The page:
When Comcast divulged its vision to take Sky’s Now TV streaming service global by 2020, it was clear the X1 technology would soon be coming to Europe, likely in convergence with Sky Q. Still, the announcement from the world’s largest cable TV company that X1 could be making the switch from exclusive premium product to readily available offering came as an unexpected move.
Remember the X1 was one of the first US hybrid set tops able to accept QAM-delivered TV as well as DOCSIS-delivered IP video, and merge them into a single UI – so the burning question then is one of whether Comcast plans to massively increase the scale of its X1 licensing business on a pay TV basis, which has proved a success at many top North American pay TV operators, or whether Comcast is plotting something even bigger?
It comes as Comcast Cable CEO Dave Watson said the company is investigating “ways to extend X1 into more broadband-focused segments over time.” It implies Comcast could deploy X1 on cheaper hardware than the current roster of hybrid set tops from Arris and Technicolor, coming kitted out with the well-received X1 voice remote based on in-house recommendation software which Comcast has invested significantly in. Many reports have taken Watson’s sentiments as gospel and believe X1 will be arriving on low-end hardware and even become more mobile-focused. It would help extend the lifespan of legacy hardware in the field but why associate a premium offering with cheap hardware when you have worked hard to build a premium product from the ground up? This is why we think X1 embracing cheap hardware remains an unlikely venture in the near-term and Watson has sent the industry on a wild goose chase.
What Comcast’s Watson made abundantly clear though, speaking at a Deutsche Bank conference in Palm Beach this week, is that broadband remains the highest of priorities while video will be an afterthought. Accepting this fate has been a painfully slow process for Comcast, but at last we are making progress and acceptance is the first step to embracing change.
“For the right segments, video becomes a great complement to broadband. Broadband is the foundation of which we start the relationship. Video can be a great supporting part of that package,” said Comcast Cable CEO Dave Watson.
Perhaps three or four years ago, maybe even longer, Faultline Online Reporter waxed lyrical about the next major frontier being cable companies selling video services through rival broadband networks – and finally it seems Comcast is taking note.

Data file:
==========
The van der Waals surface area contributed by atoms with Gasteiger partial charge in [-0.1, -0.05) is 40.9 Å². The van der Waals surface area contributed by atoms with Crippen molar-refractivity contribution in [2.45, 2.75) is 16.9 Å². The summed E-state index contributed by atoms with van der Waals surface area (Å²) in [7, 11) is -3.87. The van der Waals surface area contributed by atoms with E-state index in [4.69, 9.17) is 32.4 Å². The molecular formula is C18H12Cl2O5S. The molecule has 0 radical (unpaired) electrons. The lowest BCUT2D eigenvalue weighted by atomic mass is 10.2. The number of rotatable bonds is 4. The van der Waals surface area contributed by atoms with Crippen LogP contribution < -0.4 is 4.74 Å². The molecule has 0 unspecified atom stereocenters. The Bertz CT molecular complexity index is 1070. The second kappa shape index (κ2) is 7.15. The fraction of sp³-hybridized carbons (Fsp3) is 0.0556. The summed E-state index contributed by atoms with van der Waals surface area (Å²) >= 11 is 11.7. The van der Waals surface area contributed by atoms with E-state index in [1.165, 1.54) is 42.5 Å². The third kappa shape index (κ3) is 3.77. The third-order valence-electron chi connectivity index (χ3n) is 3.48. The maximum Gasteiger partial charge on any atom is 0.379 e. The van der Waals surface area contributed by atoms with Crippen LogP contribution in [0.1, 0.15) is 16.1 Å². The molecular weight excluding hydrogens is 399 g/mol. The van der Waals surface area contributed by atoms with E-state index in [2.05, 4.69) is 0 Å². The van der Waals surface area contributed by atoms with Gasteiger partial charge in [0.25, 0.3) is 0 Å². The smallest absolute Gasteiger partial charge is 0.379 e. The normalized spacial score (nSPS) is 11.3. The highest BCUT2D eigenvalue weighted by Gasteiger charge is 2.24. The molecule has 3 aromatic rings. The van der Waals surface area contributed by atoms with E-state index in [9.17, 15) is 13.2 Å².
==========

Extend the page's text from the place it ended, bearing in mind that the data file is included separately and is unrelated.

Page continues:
Well, almost, as apparently Watson doesn’t envisage any difference in the video industry despite his company’s catastrophic pay TV losses. “I think the video marketplace is going to be tough, but I don’t see the video marketplace changing. And again it’s because of the sheer amount of virtual OTT providers as well as the amount of choice. We’ll pick and choose the segments, primarily focused on broadband. But I think the video marketplace will continue to be a tough one for at least the near term,” said Watson.
“There’s a new niche video direct-to-consumer product introduced every other month. There’s more choice than ever for consumers to piece together whatever they want. We’re positioned on one hand – X1 could be that platform. If I’m a direct-to-consumer video provider, I’d want to be on X1. We’ll think about those applications over time. At the same time, because of consumer choice, because of all this competition, we’re just not going to chase video. We’ll stay very centered on broadband, we’ll package video where it makes sense and do that profitably,” Watson said.
So, while T-Mobile has recently revamped its grand video ambitions in favor of becoming an aggregator of mobile TV content, clearly Comcast is taking a leaf from this strategy but instead down the broadband route. It has already integrated major OTT services like Netflix, YouTube and most recently Amazon Prime Video, available in 4K HDR with voice remote integration.
Speaking of mobile, we have already seen something of the sort with Xfinity Instant TV, the successor to the Xfinity TV app, which brought Xfinity X1 functionality – costing $18 a month, rising to $40 for a bundle including major sports networks.
Comcast boasts Mediacom and Cox Communications in the US, as well as Shaw Communications and Rogers in Canada as X1 licensees, most running the X1 platform on set tops from Arris or Technicolor.
Watson didn’t care much for touching on technology so let us do the honors. X1 uses Tru2way middleware, which emerged as the successor to the original Open Cable Application Platform (OCAP) technology for TVs to connect to cable services without a set top. This software presents a common platform for deployment of interactive TV applications, insulating these from the underlying device. RDK then sits as an abstract layer between that middleware and the SoC so that functions like tuning, decryption and de-multiplexing are handled via generic, rather than proprietary, commands. Comcast subsidiary thePlatform also provides the Mpx Content Management System to Shaw.
It’s worth keeping in mind a potential game changer which was rumored back in November, when plans emerged for a new set top exclusively for Comcast broadband subscribers, designed to aggregate OTT video services but with limited access to rival offerings like DirecTV Now and Sling TV, and with no cable TV. CNBC sources said the voice-activated device will run a similar platform to X1 and would launch sometime this year.
But Android TV remains its greatest challenge of all, therefore leveraging the Sky assets over in Europe could equip Comcast with invaluable weapons in the battle for the big screen, as Android TV operator tier gets ever closer to its US tier 1 debut.